Last edited by rendus; 09-19-2014 at 08:29 AM.
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post #41 of 47 (permalink) Old 09-19-2014, 08:28 AM
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Re: Fuel economy from a BIG BLOCK Ford Galaxie?

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This thread has gone on for too long. It should have ended with in one post with the word: No.
Best post - EVER!!
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post #42 of 47 (permalink) Old 09-19-2014, 09:05 AM
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Re: Fuel economy from a BIG BLOCK Ford Galaxie?

Here's a suggestion. Go to the following forum and register. Talk about 25mpg with a BBF. Try not to go blind when you read the responses from the engine builders that hang out there........... 460 Ford Forum
Here's a good bet of indifference for would be mileage misers that run a BBF. I stand a better chance getting 25 mpg from my 06 F350 6.0 diesel running a 600hp SCT tune on an engine that has cat delete, egr delete and straight exhaust than any car sporting a BBF FORD motor. Truck gets 15 mpg on avg. It weighs 7000 lbs............... None of this is related to BBF but it seems to go with the flow of this thread................ Good one Rendus.........
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post #43 of 47 (permalink) Old 09-19-2014, 12:52 PM
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Re: Fuel economy from a BIG BLOCK Ford Galaxie?

I think this is a great conversation, and not at all off-track from the OP's question.
Quote:
Originally Posted by rendus View Post
This thread has gone on for too long. It should have ended with one post with the word: No.
But, the proof is otherwise, so how could you say "no"? Some folks are asking how and why it can be done. That's what we are doing now, and it's not a hijack of the OP's original question, but a follow-on for facts, info and sharing ideas. The length of the thread is not concerning, except for some taking space to say it's impossible, while others are actually doing it.
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How this all relates to the OP's '64 Falcon with a 260 I don't know...
You need to re-read the OP's original post. It is about a Galaxie, a 390/429/460, and mileage to go with power. There is nothing about a Falcon or a 260. Perhaps you replied to the wrong thread by mistake? If not, you are trolling.
--------------
So, now that I've replied and back in the thread, I'd like to suggest some directed thought to stay on-subject. The question will be "Why?". Rather than write a book about combustion efficiency, or dual-purpose operations, let's just take a simple set of comparisons. The engine discussed does not matter for this, so let's take a generic one that everyone is very familiar with - the 302/5.0L. We have four comparative engines:
  1. Stock 1974 145 SAE net hp
  2. Stock 1994 215 SAE net hp
  3. Street/strip 400 SAE gross hp typical 'hot rod' build
  4. Street/strip 600 SAE gross hp EFI/turbo/SC/N2O/etc.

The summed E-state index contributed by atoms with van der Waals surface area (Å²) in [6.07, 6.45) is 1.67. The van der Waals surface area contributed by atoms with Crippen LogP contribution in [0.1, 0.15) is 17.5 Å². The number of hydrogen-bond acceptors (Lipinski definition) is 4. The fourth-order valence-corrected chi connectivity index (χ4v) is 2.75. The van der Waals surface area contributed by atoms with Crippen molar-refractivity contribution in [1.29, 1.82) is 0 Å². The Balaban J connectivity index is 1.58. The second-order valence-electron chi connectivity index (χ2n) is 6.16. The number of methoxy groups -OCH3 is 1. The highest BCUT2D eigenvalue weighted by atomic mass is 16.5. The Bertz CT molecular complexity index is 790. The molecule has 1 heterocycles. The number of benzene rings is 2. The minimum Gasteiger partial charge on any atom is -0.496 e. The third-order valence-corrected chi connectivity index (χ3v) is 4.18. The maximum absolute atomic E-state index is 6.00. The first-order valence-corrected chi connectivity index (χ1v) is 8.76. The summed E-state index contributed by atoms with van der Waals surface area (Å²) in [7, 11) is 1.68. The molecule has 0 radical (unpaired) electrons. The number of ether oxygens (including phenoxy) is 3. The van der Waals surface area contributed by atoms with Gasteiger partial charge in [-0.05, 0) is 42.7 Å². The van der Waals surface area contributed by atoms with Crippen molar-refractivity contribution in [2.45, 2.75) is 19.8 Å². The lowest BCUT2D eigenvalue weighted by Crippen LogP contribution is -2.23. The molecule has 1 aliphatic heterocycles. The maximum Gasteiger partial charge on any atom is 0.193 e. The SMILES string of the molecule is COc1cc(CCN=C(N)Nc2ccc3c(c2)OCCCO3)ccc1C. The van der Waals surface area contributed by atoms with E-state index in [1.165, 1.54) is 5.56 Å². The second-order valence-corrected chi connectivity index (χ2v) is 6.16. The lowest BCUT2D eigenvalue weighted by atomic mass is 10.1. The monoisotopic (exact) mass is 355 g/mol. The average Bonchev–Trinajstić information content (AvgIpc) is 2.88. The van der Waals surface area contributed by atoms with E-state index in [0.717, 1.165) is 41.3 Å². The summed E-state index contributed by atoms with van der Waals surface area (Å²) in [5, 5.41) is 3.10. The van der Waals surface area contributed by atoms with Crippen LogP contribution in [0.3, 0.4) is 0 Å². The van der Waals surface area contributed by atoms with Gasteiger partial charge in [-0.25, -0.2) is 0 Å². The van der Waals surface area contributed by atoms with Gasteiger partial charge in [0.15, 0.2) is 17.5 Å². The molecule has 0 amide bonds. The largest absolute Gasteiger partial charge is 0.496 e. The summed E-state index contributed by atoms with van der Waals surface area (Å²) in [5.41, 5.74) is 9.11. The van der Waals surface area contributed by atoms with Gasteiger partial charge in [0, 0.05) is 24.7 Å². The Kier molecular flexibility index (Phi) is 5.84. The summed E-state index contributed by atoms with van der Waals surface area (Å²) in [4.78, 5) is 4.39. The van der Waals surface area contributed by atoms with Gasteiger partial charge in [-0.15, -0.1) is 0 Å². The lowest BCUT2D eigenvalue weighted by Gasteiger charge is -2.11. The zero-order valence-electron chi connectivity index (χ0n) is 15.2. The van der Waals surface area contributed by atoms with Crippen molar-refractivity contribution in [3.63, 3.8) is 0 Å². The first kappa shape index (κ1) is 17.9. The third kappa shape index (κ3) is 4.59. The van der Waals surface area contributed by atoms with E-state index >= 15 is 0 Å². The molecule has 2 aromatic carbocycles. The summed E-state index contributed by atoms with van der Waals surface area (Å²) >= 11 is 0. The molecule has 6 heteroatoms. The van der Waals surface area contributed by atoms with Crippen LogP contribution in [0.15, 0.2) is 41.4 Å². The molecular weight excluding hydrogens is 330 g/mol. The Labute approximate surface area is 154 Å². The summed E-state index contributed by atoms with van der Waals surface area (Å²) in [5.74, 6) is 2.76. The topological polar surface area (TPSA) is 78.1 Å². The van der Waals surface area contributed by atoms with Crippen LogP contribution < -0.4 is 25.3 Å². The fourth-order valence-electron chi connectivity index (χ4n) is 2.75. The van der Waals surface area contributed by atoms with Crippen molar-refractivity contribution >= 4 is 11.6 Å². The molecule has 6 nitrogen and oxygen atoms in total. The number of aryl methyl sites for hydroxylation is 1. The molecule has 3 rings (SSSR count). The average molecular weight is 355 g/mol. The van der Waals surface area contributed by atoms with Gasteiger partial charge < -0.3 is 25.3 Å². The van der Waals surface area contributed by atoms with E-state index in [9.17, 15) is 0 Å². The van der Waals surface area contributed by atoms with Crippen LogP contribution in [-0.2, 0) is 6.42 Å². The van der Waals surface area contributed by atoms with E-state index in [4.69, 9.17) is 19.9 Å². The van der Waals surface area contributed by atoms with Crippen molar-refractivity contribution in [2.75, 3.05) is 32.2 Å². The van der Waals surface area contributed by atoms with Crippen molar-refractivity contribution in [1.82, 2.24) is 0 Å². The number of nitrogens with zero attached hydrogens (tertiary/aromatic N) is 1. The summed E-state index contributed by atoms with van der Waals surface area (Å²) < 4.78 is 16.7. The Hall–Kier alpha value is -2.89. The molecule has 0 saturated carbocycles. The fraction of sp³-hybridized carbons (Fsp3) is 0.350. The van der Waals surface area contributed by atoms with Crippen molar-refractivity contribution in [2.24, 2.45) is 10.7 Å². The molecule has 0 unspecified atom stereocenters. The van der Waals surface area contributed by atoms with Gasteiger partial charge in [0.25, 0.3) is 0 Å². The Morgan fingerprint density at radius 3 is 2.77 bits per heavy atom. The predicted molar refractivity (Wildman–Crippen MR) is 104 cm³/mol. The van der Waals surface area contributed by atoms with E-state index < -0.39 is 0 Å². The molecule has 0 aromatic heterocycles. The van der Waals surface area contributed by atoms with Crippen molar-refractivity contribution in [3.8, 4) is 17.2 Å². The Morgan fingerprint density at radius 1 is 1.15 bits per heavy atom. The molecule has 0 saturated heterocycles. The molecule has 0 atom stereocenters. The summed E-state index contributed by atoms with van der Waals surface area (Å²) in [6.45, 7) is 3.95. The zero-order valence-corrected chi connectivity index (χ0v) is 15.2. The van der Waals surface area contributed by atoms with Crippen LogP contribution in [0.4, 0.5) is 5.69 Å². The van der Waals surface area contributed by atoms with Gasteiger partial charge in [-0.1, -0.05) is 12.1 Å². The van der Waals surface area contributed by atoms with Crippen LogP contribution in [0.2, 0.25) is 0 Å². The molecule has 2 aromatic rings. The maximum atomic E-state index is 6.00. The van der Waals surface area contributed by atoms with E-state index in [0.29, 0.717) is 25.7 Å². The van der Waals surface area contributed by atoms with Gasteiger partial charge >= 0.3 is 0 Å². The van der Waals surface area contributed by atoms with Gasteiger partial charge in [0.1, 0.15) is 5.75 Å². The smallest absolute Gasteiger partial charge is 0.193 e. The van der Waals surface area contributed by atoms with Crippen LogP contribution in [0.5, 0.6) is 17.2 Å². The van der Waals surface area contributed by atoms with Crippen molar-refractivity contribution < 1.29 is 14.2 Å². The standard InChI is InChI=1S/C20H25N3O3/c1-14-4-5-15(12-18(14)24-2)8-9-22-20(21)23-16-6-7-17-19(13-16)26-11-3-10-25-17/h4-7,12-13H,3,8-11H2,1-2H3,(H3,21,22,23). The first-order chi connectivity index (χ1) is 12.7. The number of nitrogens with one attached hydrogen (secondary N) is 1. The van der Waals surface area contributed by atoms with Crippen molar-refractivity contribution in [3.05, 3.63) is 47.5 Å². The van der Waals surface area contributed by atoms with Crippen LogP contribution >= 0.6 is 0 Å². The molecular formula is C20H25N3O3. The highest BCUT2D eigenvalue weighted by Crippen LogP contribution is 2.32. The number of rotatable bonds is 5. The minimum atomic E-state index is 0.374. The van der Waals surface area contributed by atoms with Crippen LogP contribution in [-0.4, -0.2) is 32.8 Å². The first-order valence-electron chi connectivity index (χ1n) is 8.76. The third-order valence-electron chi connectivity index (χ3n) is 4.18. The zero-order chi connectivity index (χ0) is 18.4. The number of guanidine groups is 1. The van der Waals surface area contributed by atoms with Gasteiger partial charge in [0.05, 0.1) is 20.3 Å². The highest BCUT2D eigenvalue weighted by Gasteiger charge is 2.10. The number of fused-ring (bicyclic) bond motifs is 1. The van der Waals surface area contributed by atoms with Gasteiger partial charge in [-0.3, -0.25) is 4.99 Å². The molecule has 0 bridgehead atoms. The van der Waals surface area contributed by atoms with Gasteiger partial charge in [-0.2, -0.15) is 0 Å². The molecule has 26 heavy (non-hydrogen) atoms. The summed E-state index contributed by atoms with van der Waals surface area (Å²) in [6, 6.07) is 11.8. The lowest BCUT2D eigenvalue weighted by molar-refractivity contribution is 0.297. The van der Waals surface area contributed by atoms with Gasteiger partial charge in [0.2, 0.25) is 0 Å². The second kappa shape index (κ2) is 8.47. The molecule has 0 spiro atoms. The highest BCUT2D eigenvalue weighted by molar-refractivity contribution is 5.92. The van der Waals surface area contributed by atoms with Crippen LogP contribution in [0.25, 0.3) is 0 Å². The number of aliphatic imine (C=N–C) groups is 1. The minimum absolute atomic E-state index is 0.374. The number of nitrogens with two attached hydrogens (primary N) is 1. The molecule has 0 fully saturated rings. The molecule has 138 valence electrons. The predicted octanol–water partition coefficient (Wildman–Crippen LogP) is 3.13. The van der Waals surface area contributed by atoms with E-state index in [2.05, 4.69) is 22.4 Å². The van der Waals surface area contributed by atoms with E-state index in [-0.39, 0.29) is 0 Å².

We all know of many examples of each. They are all exactly the same displacement. But, both the power and mileage is drastically different between them. These can be divided into examples of both efficient and powerful, so let's take the first two. The power of engine #2 is 48% higher than engine #1, and yet it's mileage is also ~70% better! The question is WHY?

Engine 4 has 50% more power than #3, yet is more likely to have better mileage, similar to #2. WHY?

So, we have four engines of identical static displacement, that spread 265% in raw power (after corrections) and 70% or more in mileage. If we apply the same principles to four big engines, the results can again be similar in relative comparison. Which engine is yours designed, built, and tuned like, and why? If building a big block for a Galaxie like the OP is considering, which build would yours be most like, and why?

This is all just for thought. I'm still searching for some answers myself from a previous post, so answers are welcome. If you don't care about all this you have made your choice or have no interest, and that's fine, but - then please don't post.

David

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post #44 of 47 (permalink) Old 09-19-2014, 02:29 PM
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Re: Fuel economy from a BIG BLOCK Ford Galaxie?

Excellent analogy David. eager to see what all shows up here

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post #45 of 47 (permalink) Old 09-19-2014, 06:46 PM
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Re: Fuel economy from a BIG BLOCK Ford Galaxie?

Quote:
Originally Posted by PSIG View Post
You need to re-read the OP's original post. It is about a Galaxie, a 390/429/460, and mileage to go with power. There is nothing about a Falcon or a 260. Perhaps you replied to the wrong thread by mistake? If not, you are trolling.
The OP doesn't even own a Galaxie or a big block so the point is moot.

And did we really need two threads on it?

But by all means keep typing...

Last edited by rendus; 09-19-2014 at 06:50 PM.